“We’ve hooked up before.”

“Before I was married, yeah.”

“That night, when we went out to celebrate the book. We were flirting. You said that in the second message.”

“Yeah. Yes. We had been drunkenly flirting at dinner. It wasn’t supposed to go anywhere.”

“And you said you touched my chest.”

“Yeah. When you got into bed, I touched your chest. I was drunk.”

“I was drunk. So don’t call it that. Don’t call it assault. Don’t act like it was a crime.”

“It was disgusting.”

“Yeah. But you let me hang on a meathook for a whole day before you sent that second message. You let me think I did it out of nowhere.”

“Boo-hoo for your bad day. I let this eat me alive for three weeks.”

“I’m sorry.”

“If you’d tried to kiss me or something, that would have been different. But you just grabbed me like I was a prop. Like, lucky girl, you have the correct assemblage of orifices. And people have been grabbing me like that my whole life. And it makes me want to scream.”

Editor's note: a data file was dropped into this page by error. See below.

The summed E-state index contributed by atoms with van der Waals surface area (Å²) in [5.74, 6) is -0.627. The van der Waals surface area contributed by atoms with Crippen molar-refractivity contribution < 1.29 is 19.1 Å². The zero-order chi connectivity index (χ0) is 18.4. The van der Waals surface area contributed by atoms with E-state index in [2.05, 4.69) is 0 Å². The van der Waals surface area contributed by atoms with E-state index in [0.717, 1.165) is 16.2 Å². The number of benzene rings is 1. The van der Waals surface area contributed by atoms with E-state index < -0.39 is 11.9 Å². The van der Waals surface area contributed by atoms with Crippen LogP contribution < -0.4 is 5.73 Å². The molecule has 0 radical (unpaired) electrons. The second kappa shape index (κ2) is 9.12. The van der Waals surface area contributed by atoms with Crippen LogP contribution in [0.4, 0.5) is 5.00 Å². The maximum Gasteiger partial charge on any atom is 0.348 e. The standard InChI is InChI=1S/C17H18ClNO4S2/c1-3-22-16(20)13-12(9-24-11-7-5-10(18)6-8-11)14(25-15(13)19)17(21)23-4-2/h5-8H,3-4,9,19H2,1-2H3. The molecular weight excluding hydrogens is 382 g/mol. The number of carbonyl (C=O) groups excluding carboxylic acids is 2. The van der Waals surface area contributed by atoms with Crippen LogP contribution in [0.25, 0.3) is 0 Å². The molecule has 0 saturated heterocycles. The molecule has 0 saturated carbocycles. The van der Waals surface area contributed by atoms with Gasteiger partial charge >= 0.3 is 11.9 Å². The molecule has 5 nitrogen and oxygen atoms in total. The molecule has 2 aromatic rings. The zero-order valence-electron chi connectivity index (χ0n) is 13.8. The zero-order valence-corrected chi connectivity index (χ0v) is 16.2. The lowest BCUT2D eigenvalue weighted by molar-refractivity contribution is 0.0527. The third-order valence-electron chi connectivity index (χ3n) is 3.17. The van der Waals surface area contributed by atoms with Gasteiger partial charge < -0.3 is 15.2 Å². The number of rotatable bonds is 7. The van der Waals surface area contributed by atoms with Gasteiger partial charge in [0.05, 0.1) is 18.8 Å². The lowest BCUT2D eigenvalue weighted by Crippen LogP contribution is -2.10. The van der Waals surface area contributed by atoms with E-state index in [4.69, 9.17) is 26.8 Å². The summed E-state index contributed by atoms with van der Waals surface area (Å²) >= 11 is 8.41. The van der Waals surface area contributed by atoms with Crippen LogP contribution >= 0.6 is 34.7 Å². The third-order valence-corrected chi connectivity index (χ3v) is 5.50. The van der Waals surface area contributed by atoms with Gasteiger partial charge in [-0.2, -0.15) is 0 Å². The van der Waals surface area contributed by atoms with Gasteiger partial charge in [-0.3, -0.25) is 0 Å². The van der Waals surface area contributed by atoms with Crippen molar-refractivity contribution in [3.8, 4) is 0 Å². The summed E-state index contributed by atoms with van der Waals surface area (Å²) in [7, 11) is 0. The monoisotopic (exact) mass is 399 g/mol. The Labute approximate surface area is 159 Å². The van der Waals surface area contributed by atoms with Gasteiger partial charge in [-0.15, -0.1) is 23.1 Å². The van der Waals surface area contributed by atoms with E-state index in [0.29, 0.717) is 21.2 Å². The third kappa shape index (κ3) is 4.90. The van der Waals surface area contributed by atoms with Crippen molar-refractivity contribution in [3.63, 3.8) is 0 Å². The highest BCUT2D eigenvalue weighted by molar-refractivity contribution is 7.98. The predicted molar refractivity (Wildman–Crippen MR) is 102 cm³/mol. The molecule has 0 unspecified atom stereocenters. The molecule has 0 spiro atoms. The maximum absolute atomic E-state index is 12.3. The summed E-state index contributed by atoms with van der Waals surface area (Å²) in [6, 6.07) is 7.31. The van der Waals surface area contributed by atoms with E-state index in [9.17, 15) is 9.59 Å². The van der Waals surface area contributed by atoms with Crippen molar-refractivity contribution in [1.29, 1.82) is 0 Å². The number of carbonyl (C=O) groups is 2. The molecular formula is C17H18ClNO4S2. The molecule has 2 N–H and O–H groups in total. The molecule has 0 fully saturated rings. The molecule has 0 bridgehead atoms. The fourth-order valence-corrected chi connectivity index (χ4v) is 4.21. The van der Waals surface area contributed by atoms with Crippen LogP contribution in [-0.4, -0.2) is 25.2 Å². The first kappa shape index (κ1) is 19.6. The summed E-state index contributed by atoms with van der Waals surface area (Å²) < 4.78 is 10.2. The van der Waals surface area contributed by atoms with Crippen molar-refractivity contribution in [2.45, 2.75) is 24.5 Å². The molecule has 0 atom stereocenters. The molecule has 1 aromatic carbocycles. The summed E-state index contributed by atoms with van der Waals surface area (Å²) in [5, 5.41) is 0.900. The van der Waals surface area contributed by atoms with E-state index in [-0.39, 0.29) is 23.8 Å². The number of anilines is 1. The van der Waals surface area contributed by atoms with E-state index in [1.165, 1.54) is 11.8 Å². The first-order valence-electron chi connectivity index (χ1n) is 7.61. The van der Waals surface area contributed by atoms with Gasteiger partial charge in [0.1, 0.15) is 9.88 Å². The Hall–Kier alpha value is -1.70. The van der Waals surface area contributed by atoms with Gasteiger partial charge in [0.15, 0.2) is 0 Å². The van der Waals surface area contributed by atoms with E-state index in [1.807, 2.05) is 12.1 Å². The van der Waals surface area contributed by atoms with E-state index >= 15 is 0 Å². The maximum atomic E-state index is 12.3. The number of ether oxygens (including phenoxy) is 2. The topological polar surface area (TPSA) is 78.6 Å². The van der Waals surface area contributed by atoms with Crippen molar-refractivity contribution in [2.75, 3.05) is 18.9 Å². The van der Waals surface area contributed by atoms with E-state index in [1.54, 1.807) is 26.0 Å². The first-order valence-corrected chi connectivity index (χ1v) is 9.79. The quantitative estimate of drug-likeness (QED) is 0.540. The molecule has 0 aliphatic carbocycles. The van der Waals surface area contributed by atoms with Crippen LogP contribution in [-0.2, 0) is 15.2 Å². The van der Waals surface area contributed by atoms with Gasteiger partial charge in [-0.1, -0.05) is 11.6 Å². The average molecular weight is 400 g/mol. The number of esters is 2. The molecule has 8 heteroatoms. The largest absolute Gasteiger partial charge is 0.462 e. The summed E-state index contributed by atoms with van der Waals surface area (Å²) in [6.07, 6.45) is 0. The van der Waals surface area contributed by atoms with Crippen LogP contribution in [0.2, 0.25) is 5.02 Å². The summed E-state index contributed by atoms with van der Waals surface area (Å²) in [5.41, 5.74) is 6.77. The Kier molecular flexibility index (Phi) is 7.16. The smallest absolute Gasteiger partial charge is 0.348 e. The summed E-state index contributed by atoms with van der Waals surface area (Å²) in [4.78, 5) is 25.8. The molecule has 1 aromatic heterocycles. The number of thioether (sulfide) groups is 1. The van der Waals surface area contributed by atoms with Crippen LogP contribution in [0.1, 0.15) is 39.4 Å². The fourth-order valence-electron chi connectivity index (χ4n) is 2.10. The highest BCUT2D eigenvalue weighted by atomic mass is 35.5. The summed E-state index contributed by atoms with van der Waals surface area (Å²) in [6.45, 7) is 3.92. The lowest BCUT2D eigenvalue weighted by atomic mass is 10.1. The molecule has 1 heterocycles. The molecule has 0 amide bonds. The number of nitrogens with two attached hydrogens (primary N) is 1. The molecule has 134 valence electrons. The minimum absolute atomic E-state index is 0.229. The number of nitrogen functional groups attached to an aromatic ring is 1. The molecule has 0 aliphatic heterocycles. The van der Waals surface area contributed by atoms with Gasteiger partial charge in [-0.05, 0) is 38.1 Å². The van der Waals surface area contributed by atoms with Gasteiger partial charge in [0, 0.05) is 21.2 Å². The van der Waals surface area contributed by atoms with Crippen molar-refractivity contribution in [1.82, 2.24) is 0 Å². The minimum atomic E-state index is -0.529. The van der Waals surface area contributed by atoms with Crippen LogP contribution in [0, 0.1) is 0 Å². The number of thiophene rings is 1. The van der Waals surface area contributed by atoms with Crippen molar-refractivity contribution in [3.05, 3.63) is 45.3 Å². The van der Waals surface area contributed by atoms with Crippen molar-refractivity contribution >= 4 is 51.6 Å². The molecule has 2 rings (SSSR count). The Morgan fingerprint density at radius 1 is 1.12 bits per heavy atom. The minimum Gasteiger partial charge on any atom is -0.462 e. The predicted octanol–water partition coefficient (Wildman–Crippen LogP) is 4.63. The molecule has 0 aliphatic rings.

“You can tell people. What I did was shitty. I can’t make you not tell people. It’s completely your right to tell people.”

“I don’t want to do that. I don’t want to do that to my partner. Don’t want to do it to myself. I don’t want to be one of those brave women, okay? I don’t owe brave to anybody. Unless.” She pauses. “Unless I thought you were going to do it again. Or do worse. To somebody else.” She looks at him. “And I don’t think you will.”

His gaze flickers to one side.



Her breath is a shudder. “You said you never expected to be here with me. Did you expect to be here with someone else?”

“Eventually.” He peels the word up like a scab. “Maybe. I don’t know. I wouldn’t mean to.”

“What does that mean, you wouldn’t mean to?”

“Things happen. You party. Partied. You know what it’s like. People who say it’s always this clear-cut thing, this easy thing, it’s like they’ve never been fucked up in their life, you know?”

“Why are you telling me this?”

“Because it’s true. Things are messy in the dark. There’s stuff I don’t remember. Not because I scrubbed it, but because I was blackout. The way I grew up, small town, oil town, it was like, men do this. You’re a man, so you do this. And women want that. Even if they act like they don’t.”